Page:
For years, the Leigh-Curtis romance was hailed as Tinseltown's happiest marriage: Their first daughter, Kelly was born on June 17, 1956, followed two years later on Nov. 22, 1958 by Jamie Lee, who, like her parents, went on to become a Hollywood star in her own right. In 1960, director Alfred Hitchcock offered Leigh the role that would secure her a place in the annals of Hollywood history. Hitchcock sent her the novel Psycho - which formed the basis of the script - and was based on the true-life story of Wisconsin psychopath Ed Gein, whose crimes later informed "The Texas Chainsaw Massacre" (1974) and "The Silence of the Lambs" (1992). The end result was a landmark in Hollywood moviemaking, both controversial and shocking - partly because of its violence and partly because the director did the unthinkable and killed off Leigh, his top-billed star, 40 minutes into the film. Her character, Marion Crane - another erotically charged role - flees her job with $40,000 of her boss' money, only to meet a gruesome end in the shower of an out-of-the-way motel managed by Norman Bates (Anthony Perkins). The famous shower sequence became the film's show-stopping highlight, thanks to Hitchcock's subtle editing - which never showed the knife entering Leigh's flesh - and Bernard Herrmann's shrill score, but it was Leigh's performance, at once arousing, shocking, and ultimately tragic, which provided its most memorable scene.
A breakthrough in movie entertainment, "Psycho" was an enormous box-office success and later a fixture of popular American culture, as well as the focus of numerous film studies textbooks. Leigh, who became somewhat of a cult figure as a result of that unsettling scene, received a Golden Globe Award for Best Supporting Actress for her role as Crane, as well as the only Oscar nomination of her career. It also ushered Leigh into superstar territory. But while her career prospered, her marriage deteriorated - due to Curtis' philandering ways. Their 11-year marriage finally ended when Leigh found a stash of marijuana and told her husband to get rid of it because of the children. In 1962, Leigh was granted a quick divorce and married her fourth and final husband, stockbroker Robert Brandt. Meanwhile, Curtis, who admitted to cheating on Leigh throughout their marriage, left her for Christine Kaufmann, the 17-year-old German co-star of his latest film "Taras Bulba" (1962). From then on, Leigh dedicated herself to being a wife and mother, as well as a committed political activist, which she had begun after befriending John F. Kennedy. At one point, she was even asked by President Lyndon Johnson to become American Ambassador to Finland, but declined because of family commitments. Always a humanitarian, in 1962, Leigh toured South America to promote the Peace Corps.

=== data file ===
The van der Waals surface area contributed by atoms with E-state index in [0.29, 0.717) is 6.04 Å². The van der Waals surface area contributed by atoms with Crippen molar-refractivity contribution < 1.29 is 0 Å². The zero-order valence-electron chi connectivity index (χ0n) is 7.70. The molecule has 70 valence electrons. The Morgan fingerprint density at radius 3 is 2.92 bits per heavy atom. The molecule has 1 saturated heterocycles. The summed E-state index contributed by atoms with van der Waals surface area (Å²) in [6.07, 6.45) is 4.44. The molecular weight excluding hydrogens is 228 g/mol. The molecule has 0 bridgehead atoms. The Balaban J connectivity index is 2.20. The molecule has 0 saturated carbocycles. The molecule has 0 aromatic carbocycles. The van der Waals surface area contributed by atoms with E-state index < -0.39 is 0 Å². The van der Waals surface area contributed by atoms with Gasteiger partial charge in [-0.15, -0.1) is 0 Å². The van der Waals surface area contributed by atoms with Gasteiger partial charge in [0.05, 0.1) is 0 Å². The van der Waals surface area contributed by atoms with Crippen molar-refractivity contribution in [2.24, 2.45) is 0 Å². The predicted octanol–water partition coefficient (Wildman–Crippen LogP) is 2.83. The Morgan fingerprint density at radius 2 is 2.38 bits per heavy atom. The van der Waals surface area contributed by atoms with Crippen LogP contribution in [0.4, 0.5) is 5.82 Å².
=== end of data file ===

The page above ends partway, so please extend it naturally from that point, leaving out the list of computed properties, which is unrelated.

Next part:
Leigh's shift in priorities largely signaled an end to her streak of hits at the box office, though there was still the occasional film of note during the 1960s. She had a minor but memorable role in John Frankenheimer's "The Manchurian Candidate" (1962) as a woman who meets a frazzled Sinatra on a train and engages him in a fascinatingly bizarre conversation of non-sequiturs. Leigh late received top billing alongside Dick Van Dyke in Columbia's film adaptation of the hit Broadway show "Bye Bye Birdie" (1963). Although Leigh's role was originally as prominent as her billing, Columbia executives decided to re-focus the film on its rising teen sex symbol Ann-Margret at the expense of both Leigh and Van Dyke. However, Leigh made the most of her screen time and proved she had retained her flair for comedy after years of noir thrillers.
After 1966, Leigh spent most of her career doing forgettable guest appearances on TV shows and playing supporting movie parts in the 1970s. Leaving movies behind, one of Leigh's best known small screen roles was in "Columbo: Forgotten Lady" (ABC) as a retired Hollywood song and dance star. She also made a return to the big screen with her younger daughter, Jamie Lee Curtis, in John Carpenter's horror film "The Fog" in 1980. Nearly two decades later, she renewed her "scream queen" status with a cameo in the 1998 horror sequel, "Halloween H20: 20 Years Later." Her last film was the largely unseen "A Fate Totally Worse than Death" in 2000.
In 1984, Leigh turned from award-winning actress to scribe with her autobiography There Really Was a Hollywood and as co-author of Psycho: Behind the Scenes of the Classic Thriller in 1995, in which she discussed at length her own memories of the project, as well as her response to its enduring legacy. She eventually developed a modestly successful career as an author, beginning in 1996 with her first novel, House of Destiny, which explored the lives of two whose friendship forged an empire that would change the course of Hollywood's history. And in 2002, she published a follow-up, The Dream Factory, which was set in Hollywood during the height of the studio system - an environment with which she was intimately familiar.
In addition to her lengthy acting career, Leigh served on the board of directors of the Motion Picture and Television Foundation, a medical services provider for actors. Among her many honors was an Honorary Doctor of Fine Arts degree from her alma mater at University of the Pacific in Stockton, CA on May 14, 2004. Five months later on Oct. 3, 2004, after a year-long battle with vasculitis, the 77-year-old screen legend died in her sleep at her Beverly Hills home after suffering cardiac arrest, with her two daughters and husband by her side.